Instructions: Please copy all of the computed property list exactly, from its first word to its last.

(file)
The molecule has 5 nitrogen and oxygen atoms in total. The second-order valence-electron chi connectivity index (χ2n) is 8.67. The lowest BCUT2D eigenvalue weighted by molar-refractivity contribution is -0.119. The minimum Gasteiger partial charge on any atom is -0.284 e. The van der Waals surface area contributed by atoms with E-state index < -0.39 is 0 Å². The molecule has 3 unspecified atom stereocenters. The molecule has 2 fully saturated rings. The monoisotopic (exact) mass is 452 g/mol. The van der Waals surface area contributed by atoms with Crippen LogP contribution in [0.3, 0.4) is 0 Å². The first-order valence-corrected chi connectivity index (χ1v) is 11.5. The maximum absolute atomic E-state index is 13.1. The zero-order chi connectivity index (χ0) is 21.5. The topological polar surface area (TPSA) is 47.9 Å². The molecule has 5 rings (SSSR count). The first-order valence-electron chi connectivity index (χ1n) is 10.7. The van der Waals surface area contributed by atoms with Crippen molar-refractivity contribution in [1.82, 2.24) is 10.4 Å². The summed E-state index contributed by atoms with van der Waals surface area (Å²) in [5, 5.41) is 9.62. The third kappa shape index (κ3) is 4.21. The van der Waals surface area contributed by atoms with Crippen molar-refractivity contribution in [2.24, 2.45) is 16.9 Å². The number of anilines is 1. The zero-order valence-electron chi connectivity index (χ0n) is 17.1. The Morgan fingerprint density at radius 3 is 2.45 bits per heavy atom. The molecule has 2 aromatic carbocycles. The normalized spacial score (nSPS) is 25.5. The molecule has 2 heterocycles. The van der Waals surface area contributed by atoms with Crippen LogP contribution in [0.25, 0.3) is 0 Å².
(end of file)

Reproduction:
The molecule has 5 nitrogen and oxygen atoms in total. The second-order valence-electron chi connectivity index (χ2n) is 8.67. The lowest BCUT2D eigenvalue weighted by molar-refractivity contribution is -0.119. The minimum Gasteiger partial charge on any atom is -0.284 e. The van der Waals surface area contributed by atoms with E-state index < -0.39 is 0 Å². The molecule has 3 unspecified atom stereocenters. The molecule has 2 fully saturated rings. The monoisotopic (exact) mass is 452 g/mol. The van der Waals surface area contributed by atoms with Crippen LogP contribution in [0.3, 0.4) is 0 Å². The first-order valence-corrected chi connectivity index (χ1v) is 11.5. The maximum absolute atomic E-state index is 13.1. The zero-order chi connectivity index (χ0) is 21.5. The topological polar surface area (TPSA) is 47.9 Å². The molecule has 5 rings (SSSR count). The first-order valence-electron chi connectivity index (χ1n) is 10.7. The van der Waals surface area contributed by atoms with Crippen molar-refractivity contribution in [1.82, 2.24) is 10.4 Å². The summed E-state index contributed by atoms with van der Waals surface area (Å²) in [5, 5.41) is 9.62. The third kappa shape index (κ3) is 4.21. The van der Waals surface area contributed by atoms with Crippen molar-refractivity contribution in [2.24, 2.45) is 16.9 Å². The number of anilines is 1. The zero-order valence-electron chi connectivity index (χ0n) is 17.1. The Morgan fingerprint density at radius 3 is 2.45 bits per heavy atom. The molecule has 2 aromatic carbocycles. The normalized spacial score (nSPS) is 25.5. The molecule has 2 heterocycles. The van der Waals surface area contributed by atoms with Crippen LogP contribution in [0.25, 0.3) is 0 Å².